I turned, letting him hold on to my wrist. For the moment. I lifted my eyes to his, putting on my best poker face. “Yeah? Just like that? That easy, huh? Suck you off, and you’ll let me keep my job? Let you fuck me over the desk, and I’ll get the permanent position, too, I bet.”
He missed the dangerous calm in my voice. “Now you’re thinking.” He licked his lips, lifted a finger to touch the apex of my cleavage—the little of it that showed in my conservative work outfit. “You’re a very attractive young lady, Miss St. Claire. I’m sure we could come to an agreeable arrangement.”
God, I hated the arch, faux-formal way he spoke. An agreeable arrangement. I forced down my revulsion for a few more seconds. “What did you have in mind, Mr. Edwards?”
My spine crawled with disgust as his eyes leered and his tongue flicked out over his thin, pale lips. He made short work of his belt, and I heard the telltale zzzzhhrip of his zipper going down. I didn’t look, didn’t want to see what he’d just pulled out.
“Well, let’s just see how you do, and we’ll go from there.” He leaned back against the edge of his desk, a greedy smirk on his face. “And…unbutton the blouse a bit.”
I toyed with the button of my shirt, staring into his sludge-brown eyes. “You want a little show, huh, Mr. Edwards?” I freed the top button, which I would’ve done on the elevator anyway. I felt my breasts loosen a bit, no longer quite so constricted. His eyes devoured the expanse of cleavage. “How’s this?”
“Very nice. But…how about a bit more?”
I nodded, as if this was perfectly reasonable, still refusing to look down at his crotch. And then, without warning, I snapped my head forward, felt my forehead connect with his nose, felt cartilage break. I stepped away as crimson blood sluiced from his nose. “How about fuck you, Mr. Edwards?”
I left him bleeding, sagging against his desk. I shuddered as I caught an accidental glimpse of his wrinkled, veiny, now-flaccid penis hanging over his zipper. God, I could’ve gone the rest of my life without seeing that.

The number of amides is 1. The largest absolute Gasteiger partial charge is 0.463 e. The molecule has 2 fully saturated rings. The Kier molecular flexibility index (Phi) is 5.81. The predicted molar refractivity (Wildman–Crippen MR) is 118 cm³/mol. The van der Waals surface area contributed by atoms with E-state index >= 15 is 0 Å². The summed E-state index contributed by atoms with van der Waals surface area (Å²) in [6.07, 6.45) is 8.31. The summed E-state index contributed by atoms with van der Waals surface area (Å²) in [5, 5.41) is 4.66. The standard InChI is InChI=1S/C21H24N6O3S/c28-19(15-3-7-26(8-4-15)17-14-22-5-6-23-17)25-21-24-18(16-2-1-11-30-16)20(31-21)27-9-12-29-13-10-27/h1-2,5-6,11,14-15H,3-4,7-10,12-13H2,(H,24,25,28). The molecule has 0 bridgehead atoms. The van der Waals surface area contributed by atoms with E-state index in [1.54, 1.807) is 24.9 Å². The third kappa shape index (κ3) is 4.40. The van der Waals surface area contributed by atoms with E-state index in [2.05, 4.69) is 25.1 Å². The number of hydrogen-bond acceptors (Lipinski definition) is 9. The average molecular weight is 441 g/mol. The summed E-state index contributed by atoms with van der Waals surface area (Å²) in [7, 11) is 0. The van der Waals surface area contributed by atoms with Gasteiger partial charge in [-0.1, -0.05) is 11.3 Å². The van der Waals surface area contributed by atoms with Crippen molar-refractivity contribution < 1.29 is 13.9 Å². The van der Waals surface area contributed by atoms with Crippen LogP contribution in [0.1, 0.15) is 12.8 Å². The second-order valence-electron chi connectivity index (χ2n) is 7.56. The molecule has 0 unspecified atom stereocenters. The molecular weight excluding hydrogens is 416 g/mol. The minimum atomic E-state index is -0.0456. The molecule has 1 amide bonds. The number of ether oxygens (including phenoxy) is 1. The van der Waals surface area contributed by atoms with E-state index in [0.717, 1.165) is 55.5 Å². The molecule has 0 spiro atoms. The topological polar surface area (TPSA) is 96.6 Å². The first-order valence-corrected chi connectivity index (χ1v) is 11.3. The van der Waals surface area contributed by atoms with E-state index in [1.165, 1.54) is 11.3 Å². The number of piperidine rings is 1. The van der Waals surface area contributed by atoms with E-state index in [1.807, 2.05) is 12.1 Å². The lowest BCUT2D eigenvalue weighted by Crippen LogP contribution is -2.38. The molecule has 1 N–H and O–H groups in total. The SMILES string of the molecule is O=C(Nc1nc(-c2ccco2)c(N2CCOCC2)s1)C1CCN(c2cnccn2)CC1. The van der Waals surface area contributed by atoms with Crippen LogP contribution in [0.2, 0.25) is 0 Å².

I opened his door and walked out, glanced down at my shirt, and cursed as I realized I had a few droplets of blood on my blouse. I stopped in the women’s room and dabbed cold water onto the stain, then retrieved my belongings from my desk. I didn’t have much to get, a few granola bars, some spare tampons, and—most importantly—my framed photo of Mom, Dad, my younger brother Cal, and me. It was taken several years ago. Before. Before Dad was murdered. Before Mom got sick. Before I went from innocent, naïve, privileged college girl to primary breadwinner for three people, one of whom didn’t even recognize me most days. Before life went completely down the drain, putting all my dreams out of reach, leaving me desperate, exhausted, stressed, and frustrated.
I stuffed my things into my purse and walked with as much dignity as I possessed toward the bank of elevators, hiding my mirth as I saw Mr. Edwards being escorted out by security. His pants were buttoned, but not zipped, and his once-impeccable suit was spattered with blood. Two more security staff members were going from cubicle to cubicle, looking for me, I supposed.
I took the stairs and exited the building.
Since my temp agency never had any parking spots available, I caught the bus over to their offices, hoping I’d be able to find another job right away.
My contact, Sheila, tapped on her computer for several minutes, then turned to me with a slight frown. “I’m sorry, Kyrie, but we just don’t have anything else right now.”
“He sexually assaulted me, Sheila.”
Sheila let out a long breath. “I understand that, Kyrie, and he will be dealt with accordingly, but that doesn’t change the fact that I don’t have any work available at the moment.”
I tried to keep breathing. “Can you check again? I’ll take anything. Literally anything.”